There are two ways to look at the effect of Donald Trump’s presidency on American democracy. One is that he is a menace to the republic: that his attacks on journalists, federal judges, and constitutional norms undermine the rule of law. The other is that he is the greatest thing to happen to America’s civic and political ecosystem in decades.
These views are not mutually exclusive. In fact, they are causally related. The president’s attacks on established institutions have triggered a systemic immune response in the body politic, producing a surge in engagement among his opponents (and also his fans).
Since the early 1970s, the nation’s civic health—from membership in civic groups to attendance at public meetings to newspaper reading—has been in steady, severe decline.
But now millions of people, once cynical bystanders, are participating earnestly.
Economic inequality has fed political inequality in a viciously self-reinforcing loop of disenfranchisement and concentration of clout. But now millions of people, once cynical bystanders, are participating earnestly. In mass marches and packed congressional town meetings, Americans have taken vocal stands for inclusion. At airports and campuses and street corners they have swarmed in defense of Muslim and undocumented neighbors. Membership in the ACLU and the League of Women Voters has swelled, as have subscriptions to leading newspapers.
The ranks of Trump’s supporters, meanwhile, are filled with first-time or first-time-in-a-long-time participants in politics. He has given voice to communities long disregarded by cosmopolitan political elites. Heartened by his election and his willingness in office to buck convention, they are now rallying to his defense.
He has given voice to communities long disregarded.
Trump has also generated a boom in popular civic education. Across the country, people are creating political clubs, discussion circles, teach-ins. My organization, Citizen University, has launched regular gatherings called Civic Saturdays—a civic analogue to church—that have drawn overflow crowds. Indivisible, an insiders’ guide to pressuring Congress, has sparked intense local organizing and activism. Google searches for the Emoluments Clause, recusal rules, and judicial review have spiked. And iCivics.org, the civics video gaming platform created by former US Supreme Court Justice Sandra Day O’Connor, has seen a doubling of game-playing this year.
This civic surge, it’s important to note, crosses ideological lines. Many principled libertarians and conservatives, troubled by Trump’s recklessness, are now cheered by rising popular interest in the ideals of liberty and limits on government power.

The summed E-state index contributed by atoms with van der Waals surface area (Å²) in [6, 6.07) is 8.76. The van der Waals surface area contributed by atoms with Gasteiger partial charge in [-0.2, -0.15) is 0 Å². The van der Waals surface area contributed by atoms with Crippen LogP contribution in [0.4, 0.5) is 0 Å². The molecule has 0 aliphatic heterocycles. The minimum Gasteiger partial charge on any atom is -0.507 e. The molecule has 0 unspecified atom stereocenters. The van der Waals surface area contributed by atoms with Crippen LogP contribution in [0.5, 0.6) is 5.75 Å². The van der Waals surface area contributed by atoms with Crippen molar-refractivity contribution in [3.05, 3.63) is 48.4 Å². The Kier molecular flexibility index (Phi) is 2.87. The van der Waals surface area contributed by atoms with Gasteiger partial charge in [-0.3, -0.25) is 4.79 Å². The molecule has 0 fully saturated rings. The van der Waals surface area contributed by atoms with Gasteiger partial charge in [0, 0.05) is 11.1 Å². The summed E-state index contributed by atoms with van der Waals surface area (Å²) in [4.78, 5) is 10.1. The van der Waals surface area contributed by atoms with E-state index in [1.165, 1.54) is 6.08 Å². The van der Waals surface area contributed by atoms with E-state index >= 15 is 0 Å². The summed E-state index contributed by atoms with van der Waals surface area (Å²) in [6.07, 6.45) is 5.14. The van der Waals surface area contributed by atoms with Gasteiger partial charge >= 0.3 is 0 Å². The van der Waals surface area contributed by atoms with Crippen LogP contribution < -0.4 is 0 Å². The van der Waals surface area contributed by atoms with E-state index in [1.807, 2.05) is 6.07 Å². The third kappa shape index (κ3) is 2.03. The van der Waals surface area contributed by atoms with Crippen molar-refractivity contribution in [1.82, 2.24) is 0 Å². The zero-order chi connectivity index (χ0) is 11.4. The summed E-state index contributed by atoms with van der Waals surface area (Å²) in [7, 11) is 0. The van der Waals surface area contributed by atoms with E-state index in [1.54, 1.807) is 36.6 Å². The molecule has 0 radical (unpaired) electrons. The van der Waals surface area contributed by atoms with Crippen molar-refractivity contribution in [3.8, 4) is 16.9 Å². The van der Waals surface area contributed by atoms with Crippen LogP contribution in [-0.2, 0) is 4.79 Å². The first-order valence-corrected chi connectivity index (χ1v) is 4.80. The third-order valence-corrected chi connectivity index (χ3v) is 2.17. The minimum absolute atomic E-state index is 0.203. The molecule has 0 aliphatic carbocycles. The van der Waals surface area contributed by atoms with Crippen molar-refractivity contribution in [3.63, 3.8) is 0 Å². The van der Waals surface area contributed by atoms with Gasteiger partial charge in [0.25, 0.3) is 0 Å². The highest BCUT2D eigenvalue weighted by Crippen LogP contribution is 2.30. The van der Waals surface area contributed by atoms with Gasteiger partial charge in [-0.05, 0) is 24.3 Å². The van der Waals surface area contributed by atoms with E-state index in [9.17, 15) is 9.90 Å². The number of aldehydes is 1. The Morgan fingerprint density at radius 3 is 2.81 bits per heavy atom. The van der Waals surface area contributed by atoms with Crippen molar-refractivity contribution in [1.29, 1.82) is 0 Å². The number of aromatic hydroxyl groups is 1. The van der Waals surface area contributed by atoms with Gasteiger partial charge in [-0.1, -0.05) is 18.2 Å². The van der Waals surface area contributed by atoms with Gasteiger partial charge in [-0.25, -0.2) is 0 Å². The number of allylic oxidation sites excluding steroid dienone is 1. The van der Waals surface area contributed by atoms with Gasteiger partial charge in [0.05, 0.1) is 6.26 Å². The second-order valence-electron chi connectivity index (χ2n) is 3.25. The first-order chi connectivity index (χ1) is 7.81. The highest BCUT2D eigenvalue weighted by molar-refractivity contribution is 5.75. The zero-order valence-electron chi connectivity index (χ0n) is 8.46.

The conservative Federalist Society is fielding new inquiries from left and right about its Article I Project, which aims to restore congressional primacy against an overreaching executive. Civic start-ups like Free the People are sparking interest among millennials in a hip libertarianism. The right-leaning American Enterprise Institute held a symposium recently positing that Trump’s arrival is a “Sputnik moment” for civic education.
All this energy, now visible and palpable, had been gathering long before Trump became president and has extended well beyond the borders of the United States. From the Arab Spring to the Brexit, from the Tea Party to $15 Now and Black Lives Matter, we live in an age of bottom-up power: citizens self-organizing to challenge entrenched monopolies and orthodoxies. Trump’s election itself was evidence of this. The surge will likely outlast his presidency. Americans today are rushing to make up for decades of atrophy and neglect in civic education and engagement. But as they do so it’s important to remember that citizenship is about more than know-how. It’s also about “know-why”—the moral purposes of self-government. Citizenship in a republic requires not just literacy in power but also a grounding in character. Power literacy means understanding systems of law, custom, and institutions—and acting with skill to move those systems. Civic character is more than personal virtue. It is about character in the collective—mutuality, reciprocity, respect, service, justice—and the prosocial ethics of being a member of the body.
People are exercising both power and character.
Perhaps the most heartening part of today’s civic renewal is that people are exercising both power and character. They are practicing strategies of action while reckoning with questions of first principle. On campuses and public squares, they are debating the rights and responsibilities of dissent. On social media and in person, they are asking just what makes a leader legitimate and a representative truly representative.
Every time Trump acts or speaks against disfavored minority groups, they also are reminded that democracy alone—that is, a process of majority rule—is not enough. As Abraham Lincoln argued during his 1858 debates against Stephen Douglas about slavery, a democratic process is legitimate only when coupled with a moral sense. America today is beginning to rediscover its moral sense.
The president and his advisers will keep challenging moral and civic norms. Yet that is precisely why over the long term I am optimistic. As Americans have shown each other the last two months, the deepest source of this nation’s greatness and resilience is the decentralized way that citizens will reclaim their power. There are more civic antibodies here than viruses. We should thank Donald Trump for giving us the chance to prove it.
Eric Liu is director of the Aspen Institute’s Citizenship and American Identity Program. This commentary was originally published at the Atlantic.